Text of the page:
He had escaped the blacklist, but his work stagnated all the same. In 1946, Odets wrote two films, the memorably frenzied Humoresque and the exceedingly stilted Deadline at Dawn, an unconscious parody of his gift for character-defining dialogue. He wrote no more films over the next decade. Three of his plays were successfully adapted as movies in the interim, but other writers scripted them—for The Country Girl (1954), George Seaton markedly improved on the original. His sole return to Broadway, The Flowering Peach, in 1954, closed after four months. Yet with Sweet Smell of Success, Odets got his own back. Though faithful in story line to another man’s work, it is his most original and distinctive screenplay—a virtuoso exercise in stylized lingo that, thanks in large measure to the cast, plays as robust and instinctive. Hailing from a Bronx background similar to Curtis’s, Odets evidently felt a particular bond with Falco, and vice versa. Curtis has written of looking over Odets’s shoulder as he revised a scene during filming, and feeling an electrifying jolt when he saw the line, “The cat’s in the bag and the bag’s in the river.”
In rewriting Lehman, Odets added his perspective to yet another timeworn genre that found renewal in the middle-1950s, and should figure as another base-to-apex line in our pyramid: the backstage exposé movie. The death of radio and growth of television had contributed to a flurry of vinegary anatomies of show people, real and imagined, including The Hucksters (1947), All About Eve (1950), The Great Man (1956), A Face in the Crowd (1957), and Lehman’s The Comedian. Odets had already explored that territory in the plays The Big Knife and The Country Girl (later made into films), and in 1959 would write and direct another behind-the-scenes drama, this time staged in a courtroom, the unjustly neglected film Story on Page One. Yet he probably hadn’t seen the film that most closely augurs Sweet Smell of Success, an early, humdrum entry in the idiom. Broadway thru a Keyhole (1933), a vehicle for Constance Cummings and the sheikhlike crooner Russ Columbo, exploited and fictionalized the rumored romances of the Warner Bros. musical star Ruby Keeler (caricatured by Cummings), who had been the underage mistress of gangster Johnny “Irish” Costello and was then married to Al Jolson. Attending a prizefight before the movie was released, Jolson sucker punched the writer who had devised the story line and sold it to Twentieth Century: Walter Winchell.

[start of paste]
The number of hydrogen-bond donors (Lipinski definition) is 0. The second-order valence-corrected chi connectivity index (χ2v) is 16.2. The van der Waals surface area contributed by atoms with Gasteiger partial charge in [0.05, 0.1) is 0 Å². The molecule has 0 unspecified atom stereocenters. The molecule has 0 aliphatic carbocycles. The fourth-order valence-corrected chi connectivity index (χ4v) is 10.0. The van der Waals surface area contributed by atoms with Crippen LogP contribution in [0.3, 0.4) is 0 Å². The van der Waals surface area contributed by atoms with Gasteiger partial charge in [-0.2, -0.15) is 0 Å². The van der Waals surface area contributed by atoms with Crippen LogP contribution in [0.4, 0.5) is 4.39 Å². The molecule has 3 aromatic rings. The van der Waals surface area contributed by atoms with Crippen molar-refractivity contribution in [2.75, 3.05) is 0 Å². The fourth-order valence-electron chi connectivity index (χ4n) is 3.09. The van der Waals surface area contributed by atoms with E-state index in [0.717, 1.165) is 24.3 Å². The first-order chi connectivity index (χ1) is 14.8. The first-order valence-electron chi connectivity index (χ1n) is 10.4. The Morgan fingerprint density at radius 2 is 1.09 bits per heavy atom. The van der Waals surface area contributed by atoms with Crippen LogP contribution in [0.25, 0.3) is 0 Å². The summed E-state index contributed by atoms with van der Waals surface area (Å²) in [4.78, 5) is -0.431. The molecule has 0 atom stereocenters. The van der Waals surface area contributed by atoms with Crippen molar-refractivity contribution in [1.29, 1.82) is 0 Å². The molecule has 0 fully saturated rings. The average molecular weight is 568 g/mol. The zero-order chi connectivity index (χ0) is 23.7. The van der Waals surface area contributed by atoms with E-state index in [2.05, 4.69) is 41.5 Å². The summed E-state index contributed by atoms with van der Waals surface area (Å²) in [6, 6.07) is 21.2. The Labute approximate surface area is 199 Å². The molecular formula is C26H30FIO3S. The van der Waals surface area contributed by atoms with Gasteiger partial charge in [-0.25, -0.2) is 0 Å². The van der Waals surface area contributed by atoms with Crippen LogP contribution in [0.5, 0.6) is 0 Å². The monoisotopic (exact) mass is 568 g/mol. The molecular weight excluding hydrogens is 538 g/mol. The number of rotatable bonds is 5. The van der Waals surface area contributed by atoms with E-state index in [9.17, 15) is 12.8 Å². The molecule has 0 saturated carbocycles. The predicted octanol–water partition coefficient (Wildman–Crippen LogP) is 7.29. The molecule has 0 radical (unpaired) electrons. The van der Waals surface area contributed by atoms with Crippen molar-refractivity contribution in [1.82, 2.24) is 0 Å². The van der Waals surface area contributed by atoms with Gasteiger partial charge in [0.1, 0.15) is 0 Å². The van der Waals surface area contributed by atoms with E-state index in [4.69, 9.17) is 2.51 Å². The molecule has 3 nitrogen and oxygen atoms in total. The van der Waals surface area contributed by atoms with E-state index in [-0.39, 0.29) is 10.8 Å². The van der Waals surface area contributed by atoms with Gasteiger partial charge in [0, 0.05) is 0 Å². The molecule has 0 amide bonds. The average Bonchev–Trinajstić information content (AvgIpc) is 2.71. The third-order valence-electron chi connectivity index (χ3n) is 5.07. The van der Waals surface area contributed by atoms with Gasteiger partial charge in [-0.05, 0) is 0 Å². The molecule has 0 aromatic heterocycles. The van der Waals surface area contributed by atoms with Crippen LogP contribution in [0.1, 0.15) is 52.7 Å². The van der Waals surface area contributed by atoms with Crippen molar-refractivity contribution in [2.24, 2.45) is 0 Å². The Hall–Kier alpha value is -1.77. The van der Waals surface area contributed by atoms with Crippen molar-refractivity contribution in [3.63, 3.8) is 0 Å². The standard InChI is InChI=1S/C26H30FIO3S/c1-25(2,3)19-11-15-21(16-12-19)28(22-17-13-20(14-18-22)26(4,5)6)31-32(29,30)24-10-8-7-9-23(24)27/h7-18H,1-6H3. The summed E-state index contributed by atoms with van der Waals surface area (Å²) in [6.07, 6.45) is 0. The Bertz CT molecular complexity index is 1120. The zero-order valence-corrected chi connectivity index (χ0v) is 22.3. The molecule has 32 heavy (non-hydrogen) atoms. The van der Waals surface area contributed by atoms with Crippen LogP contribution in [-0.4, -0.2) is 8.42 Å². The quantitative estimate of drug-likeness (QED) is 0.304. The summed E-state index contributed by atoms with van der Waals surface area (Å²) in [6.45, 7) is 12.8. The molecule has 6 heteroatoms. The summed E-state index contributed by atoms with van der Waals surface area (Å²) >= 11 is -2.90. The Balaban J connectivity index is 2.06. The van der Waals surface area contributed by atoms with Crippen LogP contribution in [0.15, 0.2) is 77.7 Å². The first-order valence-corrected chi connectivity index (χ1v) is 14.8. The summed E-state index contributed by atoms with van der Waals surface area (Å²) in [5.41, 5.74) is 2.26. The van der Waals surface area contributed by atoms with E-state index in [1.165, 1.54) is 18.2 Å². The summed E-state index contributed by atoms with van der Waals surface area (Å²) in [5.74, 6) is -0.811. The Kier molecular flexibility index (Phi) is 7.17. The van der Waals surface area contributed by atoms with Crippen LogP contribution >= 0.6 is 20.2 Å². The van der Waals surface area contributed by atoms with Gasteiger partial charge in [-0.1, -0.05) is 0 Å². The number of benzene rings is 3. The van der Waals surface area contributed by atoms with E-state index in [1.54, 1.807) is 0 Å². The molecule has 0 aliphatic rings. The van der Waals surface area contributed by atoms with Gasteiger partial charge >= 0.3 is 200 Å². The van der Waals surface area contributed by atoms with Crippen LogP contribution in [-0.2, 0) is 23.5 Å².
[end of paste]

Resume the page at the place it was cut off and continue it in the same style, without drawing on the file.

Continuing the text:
A more significant antecedent to Sweet Smell of Success is curiously embedded here. Keeler had met Costello through their mutual involvement with the El Fay Club, a Broadway speakeasy where Keeler worked as a featured dancer from age fourteen. Fronted by Texas Guinan, Winchell’s mentor and Broadway’s most recognized hostess (who played a version of herself in Broadway thru a Keyhole), the El Fay was owned by bootlegger Larry Fay, who helped inspire F. Scott Fitzgerald’s characterization of Jay Gatsby. It’s impossible now to know how consciously and deliberately Mackendrick and Odets borrowed from The Great Gatsby, yet the connections are plentiful—large and small, inadvertent and unmistakable, and crucial to the film’s structure.
Both the novel and the film are perfect storms of lies and deception, and the latter employs techniques from the former to dramatize the situation without lining up parallel characters. Hunsecker is initially introduced not in the flesh but on an advertising banner that is the film’s controlling symbol: the eyes of J. J. Hunsecker, overlooking the conduct of Broadway’s plodding mortals. This, of course, appropriates The Great Gatsby’s ash heap billboard of the eyes of Doctor T. J. Eckleburg. Hunsecker’s delayed appearance exemplifies what Orson Welles once described as a Mr. Wu device, after the 1913 play of that name: for an hour, everyone talks about the mysterious Mr. Wu, so that his arrival is the play’s dramatic high point. (Welles had a Mr. Wu role in The Third Man.) With the arguable exception of Moby-Dick, the most celebrated example of that device in American fiction is The Great Gatsby: for the first quarter of the book, everyone gossips about him—Who is he? Where is he? How did he make his fortune? Did he kill a man? Is he European nobility?—until Nick sits unknowingly at Gatsby’s table. J. J. is likewise the subject of every conversation until Sidney, biting his nails, works up the nerve to approach his table. Both of their entrances take place in the presence of well-known personalities who underscore their importance.